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‘Shang-Chi and The Legend of The Ten Rings’: The Cast and Crew Reflect on Creating a Super Hero for Future Generations – Marvel Entertainment

If you can believe it, we’re still only at the start of Phase 4 of the Marvel Cinematic Universe, and the first brand-new character has entered the fray with an exhilarating origin story. Marvel Studios’ Shang-Chi and The Legend of The Ten Rings tells the story of Shang-Chi and how he learns to embrace his past while forging his future, along the way solidifying himself as a Marvel Hero.

The film also introduces several Asian heroes and heroines into the larger MCU tapestry, told with stunning visuals, mind-blowing action, and a stellar cast directed by Destin Daniel Cretton. As the director tells Marvel.com, “regardless of what your ethnic background is, Shang-Chi’s journey is something that is so relatable.”

While you might be excited to experience Shang-Chi’s journey on the big screen, the cast is even more stoked to see it come to life and resonate with fans around the world — especially younger ones, who might be seeing themselves as a Super Hero for the first time. Meng’er Zhang, who plays Shang-Chi’s sister Xialing, is already seeing some of this in action when she was met with attendees dressed as her character on the red carpet for the world premiere, noting that Marvel fans are “so quick and so creative.”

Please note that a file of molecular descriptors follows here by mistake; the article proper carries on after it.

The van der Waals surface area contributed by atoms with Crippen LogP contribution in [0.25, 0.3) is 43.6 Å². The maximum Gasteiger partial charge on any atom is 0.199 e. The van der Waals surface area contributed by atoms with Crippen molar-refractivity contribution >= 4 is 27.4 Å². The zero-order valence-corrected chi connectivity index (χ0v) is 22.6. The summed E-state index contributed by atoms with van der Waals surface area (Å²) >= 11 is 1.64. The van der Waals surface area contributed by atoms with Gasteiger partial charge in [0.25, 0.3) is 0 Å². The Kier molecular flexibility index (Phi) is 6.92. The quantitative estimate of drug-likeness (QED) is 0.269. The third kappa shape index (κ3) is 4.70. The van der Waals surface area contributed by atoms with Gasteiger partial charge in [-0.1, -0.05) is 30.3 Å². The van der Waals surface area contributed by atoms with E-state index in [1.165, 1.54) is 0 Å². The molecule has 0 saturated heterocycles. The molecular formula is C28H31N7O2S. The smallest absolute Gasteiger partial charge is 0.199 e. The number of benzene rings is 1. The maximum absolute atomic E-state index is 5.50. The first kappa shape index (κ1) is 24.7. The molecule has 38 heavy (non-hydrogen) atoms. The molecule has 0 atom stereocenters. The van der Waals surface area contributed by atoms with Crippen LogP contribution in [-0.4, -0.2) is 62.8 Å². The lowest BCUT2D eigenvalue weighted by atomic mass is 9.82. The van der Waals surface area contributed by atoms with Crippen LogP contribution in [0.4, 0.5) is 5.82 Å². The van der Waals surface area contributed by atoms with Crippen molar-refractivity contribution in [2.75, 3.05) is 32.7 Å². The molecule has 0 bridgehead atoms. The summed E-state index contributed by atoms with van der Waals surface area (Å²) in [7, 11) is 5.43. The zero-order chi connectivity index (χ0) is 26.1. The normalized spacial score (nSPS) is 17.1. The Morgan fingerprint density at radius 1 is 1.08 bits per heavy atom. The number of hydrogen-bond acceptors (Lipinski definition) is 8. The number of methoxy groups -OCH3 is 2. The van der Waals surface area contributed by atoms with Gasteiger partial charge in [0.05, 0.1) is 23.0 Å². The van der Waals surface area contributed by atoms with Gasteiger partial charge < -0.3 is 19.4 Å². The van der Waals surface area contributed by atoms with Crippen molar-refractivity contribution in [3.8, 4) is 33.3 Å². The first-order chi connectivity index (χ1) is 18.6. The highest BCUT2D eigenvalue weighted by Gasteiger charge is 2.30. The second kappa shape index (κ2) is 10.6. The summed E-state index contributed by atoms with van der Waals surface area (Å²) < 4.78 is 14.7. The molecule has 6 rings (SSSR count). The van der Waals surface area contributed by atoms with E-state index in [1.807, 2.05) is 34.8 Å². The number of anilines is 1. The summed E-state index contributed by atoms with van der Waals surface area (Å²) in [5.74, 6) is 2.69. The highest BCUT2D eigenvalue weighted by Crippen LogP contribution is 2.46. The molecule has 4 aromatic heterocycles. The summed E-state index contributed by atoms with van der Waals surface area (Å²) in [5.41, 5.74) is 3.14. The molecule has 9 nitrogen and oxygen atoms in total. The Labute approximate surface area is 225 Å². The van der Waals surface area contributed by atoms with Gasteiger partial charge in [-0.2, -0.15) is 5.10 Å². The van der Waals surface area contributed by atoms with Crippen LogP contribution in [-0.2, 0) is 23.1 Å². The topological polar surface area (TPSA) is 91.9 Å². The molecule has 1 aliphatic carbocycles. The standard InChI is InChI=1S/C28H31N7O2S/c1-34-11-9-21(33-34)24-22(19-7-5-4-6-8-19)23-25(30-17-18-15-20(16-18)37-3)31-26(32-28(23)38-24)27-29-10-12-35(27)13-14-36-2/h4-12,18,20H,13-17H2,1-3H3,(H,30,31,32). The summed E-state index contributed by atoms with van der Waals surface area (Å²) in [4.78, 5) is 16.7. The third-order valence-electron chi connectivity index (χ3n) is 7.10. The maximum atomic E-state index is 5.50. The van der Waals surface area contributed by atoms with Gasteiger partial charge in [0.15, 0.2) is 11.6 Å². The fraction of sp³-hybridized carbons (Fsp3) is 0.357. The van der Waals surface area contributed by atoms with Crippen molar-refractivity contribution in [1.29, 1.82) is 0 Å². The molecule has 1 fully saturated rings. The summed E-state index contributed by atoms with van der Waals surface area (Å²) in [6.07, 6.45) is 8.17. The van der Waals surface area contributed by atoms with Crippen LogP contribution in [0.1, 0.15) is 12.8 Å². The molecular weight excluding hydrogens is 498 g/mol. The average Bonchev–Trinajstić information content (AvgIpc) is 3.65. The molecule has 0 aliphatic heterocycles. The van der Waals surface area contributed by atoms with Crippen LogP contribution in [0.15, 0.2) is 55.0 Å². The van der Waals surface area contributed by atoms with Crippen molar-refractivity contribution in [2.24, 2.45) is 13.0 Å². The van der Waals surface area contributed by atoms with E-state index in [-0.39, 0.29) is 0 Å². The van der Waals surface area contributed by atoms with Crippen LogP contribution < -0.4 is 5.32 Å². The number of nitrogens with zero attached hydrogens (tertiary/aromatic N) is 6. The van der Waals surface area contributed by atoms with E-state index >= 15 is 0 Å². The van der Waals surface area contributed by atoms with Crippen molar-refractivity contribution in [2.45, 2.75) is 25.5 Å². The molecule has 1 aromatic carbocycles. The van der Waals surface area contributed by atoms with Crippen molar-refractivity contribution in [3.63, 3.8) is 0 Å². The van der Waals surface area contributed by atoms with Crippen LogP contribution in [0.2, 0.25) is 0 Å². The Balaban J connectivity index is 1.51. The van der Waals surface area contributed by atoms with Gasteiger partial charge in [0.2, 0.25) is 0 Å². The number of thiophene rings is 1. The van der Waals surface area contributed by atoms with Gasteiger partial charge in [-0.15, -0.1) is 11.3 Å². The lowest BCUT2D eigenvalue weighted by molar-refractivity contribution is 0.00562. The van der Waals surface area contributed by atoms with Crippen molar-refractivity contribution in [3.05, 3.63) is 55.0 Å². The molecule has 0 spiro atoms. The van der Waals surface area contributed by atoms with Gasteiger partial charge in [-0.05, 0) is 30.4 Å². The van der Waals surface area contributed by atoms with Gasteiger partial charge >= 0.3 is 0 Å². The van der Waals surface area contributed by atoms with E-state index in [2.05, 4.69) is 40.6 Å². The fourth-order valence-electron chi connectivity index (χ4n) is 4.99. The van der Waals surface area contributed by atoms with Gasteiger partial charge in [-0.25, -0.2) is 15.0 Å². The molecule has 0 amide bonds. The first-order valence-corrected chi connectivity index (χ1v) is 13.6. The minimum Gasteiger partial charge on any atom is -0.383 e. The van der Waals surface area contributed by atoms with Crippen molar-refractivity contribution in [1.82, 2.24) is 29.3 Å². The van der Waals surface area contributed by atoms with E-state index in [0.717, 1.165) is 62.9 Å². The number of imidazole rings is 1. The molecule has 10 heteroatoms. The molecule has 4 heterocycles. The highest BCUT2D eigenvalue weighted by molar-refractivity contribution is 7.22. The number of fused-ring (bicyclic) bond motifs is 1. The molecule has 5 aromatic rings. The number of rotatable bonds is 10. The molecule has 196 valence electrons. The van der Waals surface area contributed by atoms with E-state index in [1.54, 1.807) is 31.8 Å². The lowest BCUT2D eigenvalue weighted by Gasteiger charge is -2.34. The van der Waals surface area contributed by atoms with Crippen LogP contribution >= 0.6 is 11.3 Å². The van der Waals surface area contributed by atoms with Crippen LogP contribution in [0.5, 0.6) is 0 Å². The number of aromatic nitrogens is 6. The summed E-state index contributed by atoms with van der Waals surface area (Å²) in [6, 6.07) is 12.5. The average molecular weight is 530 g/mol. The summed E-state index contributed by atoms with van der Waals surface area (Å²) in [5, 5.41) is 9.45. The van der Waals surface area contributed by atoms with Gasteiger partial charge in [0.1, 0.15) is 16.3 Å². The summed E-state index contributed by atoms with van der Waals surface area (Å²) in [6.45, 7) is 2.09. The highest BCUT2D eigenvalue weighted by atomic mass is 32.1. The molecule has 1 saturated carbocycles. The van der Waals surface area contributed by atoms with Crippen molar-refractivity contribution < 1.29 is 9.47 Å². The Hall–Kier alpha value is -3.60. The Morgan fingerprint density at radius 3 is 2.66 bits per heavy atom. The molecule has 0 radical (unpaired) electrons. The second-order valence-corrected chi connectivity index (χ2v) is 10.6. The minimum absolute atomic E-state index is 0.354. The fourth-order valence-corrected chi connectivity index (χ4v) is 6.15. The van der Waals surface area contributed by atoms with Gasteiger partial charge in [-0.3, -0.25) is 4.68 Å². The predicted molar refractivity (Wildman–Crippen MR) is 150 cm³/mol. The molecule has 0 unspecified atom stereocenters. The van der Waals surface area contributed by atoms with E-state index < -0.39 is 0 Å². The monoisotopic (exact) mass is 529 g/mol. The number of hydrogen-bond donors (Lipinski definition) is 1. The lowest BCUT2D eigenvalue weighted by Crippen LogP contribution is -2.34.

“Asian representation is really important to me, and Asian kids growing up in Western countries can have Super Heroes that they can look up to and say, ‘They look like me.’ That’s amazing. I’m just super proud and I feel really lucky to be a part of this film and to be a part of this amazing moment.”

Fala Chen, who plays Shang-Chi’s mother Ying Li, (who also happens to be a new mom!) loves that her daughter will “grow up watching films in where she sees Super Heroes and characters who look like her. That fact alone makes me really happy as a parent.”

Chen grew up in China before moving to America, and as she explains, “I did see films with faces like mine, but I never really grew up seeing a Super Hero because that just didn’t exist, an Asian Super Hero. When I was growing up then later in America, I couldn’t find a Super Hero that I would like to dress up as.”

But with Shang-Chi, “now not only we have one, but we have multiple characters that kids can grow up watching,” continues Chen.

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